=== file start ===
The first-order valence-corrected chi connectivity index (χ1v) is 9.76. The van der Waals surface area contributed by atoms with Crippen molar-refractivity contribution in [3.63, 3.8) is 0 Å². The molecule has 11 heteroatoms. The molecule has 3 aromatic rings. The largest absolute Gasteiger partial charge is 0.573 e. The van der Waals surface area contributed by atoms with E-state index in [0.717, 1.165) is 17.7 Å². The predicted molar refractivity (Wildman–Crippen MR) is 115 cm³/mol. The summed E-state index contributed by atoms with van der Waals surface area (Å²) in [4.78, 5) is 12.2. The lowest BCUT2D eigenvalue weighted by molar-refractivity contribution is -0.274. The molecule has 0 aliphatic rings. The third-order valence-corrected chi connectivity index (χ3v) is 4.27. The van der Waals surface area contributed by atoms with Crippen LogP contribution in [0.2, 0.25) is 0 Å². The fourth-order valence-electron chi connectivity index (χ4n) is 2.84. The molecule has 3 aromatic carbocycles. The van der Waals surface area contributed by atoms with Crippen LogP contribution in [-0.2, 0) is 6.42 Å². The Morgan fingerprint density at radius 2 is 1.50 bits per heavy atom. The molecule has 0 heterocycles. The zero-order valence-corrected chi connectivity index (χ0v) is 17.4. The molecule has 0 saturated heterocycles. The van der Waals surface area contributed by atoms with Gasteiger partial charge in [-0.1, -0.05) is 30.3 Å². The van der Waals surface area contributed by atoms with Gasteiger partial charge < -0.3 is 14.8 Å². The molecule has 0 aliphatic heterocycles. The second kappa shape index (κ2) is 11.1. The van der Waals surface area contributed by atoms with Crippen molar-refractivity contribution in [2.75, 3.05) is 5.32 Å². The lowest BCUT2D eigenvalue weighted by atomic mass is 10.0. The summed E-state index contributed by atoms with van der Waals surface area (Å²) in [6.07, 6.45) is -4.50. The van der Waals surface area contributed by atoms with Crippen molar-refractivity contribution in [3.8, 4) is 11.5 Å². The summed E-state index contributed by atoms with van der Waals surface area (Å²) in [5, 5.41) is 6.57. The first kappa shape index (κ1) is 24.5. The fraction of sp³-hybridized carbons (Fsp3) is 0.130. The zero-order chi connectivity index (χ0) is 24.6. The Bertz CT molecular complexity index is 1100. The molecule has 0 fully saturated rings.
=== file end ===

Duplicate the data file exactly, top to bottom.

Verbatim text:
The first-order valence-corrected chi connectivity index (χ1v) is 9.76. The van der Waals surface area contributed by atoms with Crippen molar-refractivity contribution in [3.63, 3.8) is 0 Å². The molecule has 11 heteroatoms. The molecule has 3 aromatic rings. The largest absolute Gasteiger partial charge is 0.573 e. The van der Waals surface area contributed by atoms with E-state index in [0.717, 1.165) is 17.7 Å². The predicted molar refractivity (Wildman–Crippen MR) is 115 cm³/mol. The summed E-state index contributed by atoms with van der Waals surface area (Å²) in [4.78, 5) is 12.2. The lowest BCUT2D eigenvalue weighted by molar-refractivity contribution is -0.274. The molecule has 0 aliphatic rings. The third-order valence-corrected chi connectivity index (χ3v) is 4.27. The van der Waals surface area contributed by atoms with Crippen LogP contribution in [0.2, 0.25) is 0 Å². The fourth-order valence-electron chi connectivity index (χ4n) is 2.84. The molecule has 3 aromatic carbocycles. The van der Waals surface area contributed by atoms with Crippen LogP contribution in [-0.2, 0) is 6.42 Å². The Morgan fingerprint density at radius 2 is 1.50 bits per heavy atom. The molecule has 0 heterocycles. The zero-order valence-corrected chi connectivity index (χ0v) is 17.4. The molecule has 0 saturated heterocycles. The van der Waals surface area contributed by atoms with Gasteiger partial charge in [-0.1, -0.05) is 30.3 Å². The van der Waals surface area contributed by atoms with Gasteiger partial charge < -0.3 is 14.8 Å². The molecule has 0 aliphatic heterocycles. The second kappa shape index (κ2) is 11.1. The van der Waals surface area contributed by atoms with Crippen molar-refractivity contribution in [2.75, 3.05) is 5.32 Å². The lowest BCUT2D eigenvalue weighted by atomic mass is 10.0. The summed E-state index contributed by atoms with van der Waals surface area (Å²) in [6.07, 6.45) is -4.50. The van der Waals surface area contributed by atoms with Crippen molar-refractivity contribution in [3.8, 4) is 11.5 Å². The summed E-state index contributed by atoms with van der Waals surface area (Å²) in [5, 5.41) is 6.57. The first kappa shape index (κ1) is 24.5. The fraction of sp³-hybridized carbons (Fsp3) is 0.130. The zero-order chi connectivity index (χ0) is 24.6. The Bertz CT molecular complexity index is 1100. The molecule has 0 fully saturated rings.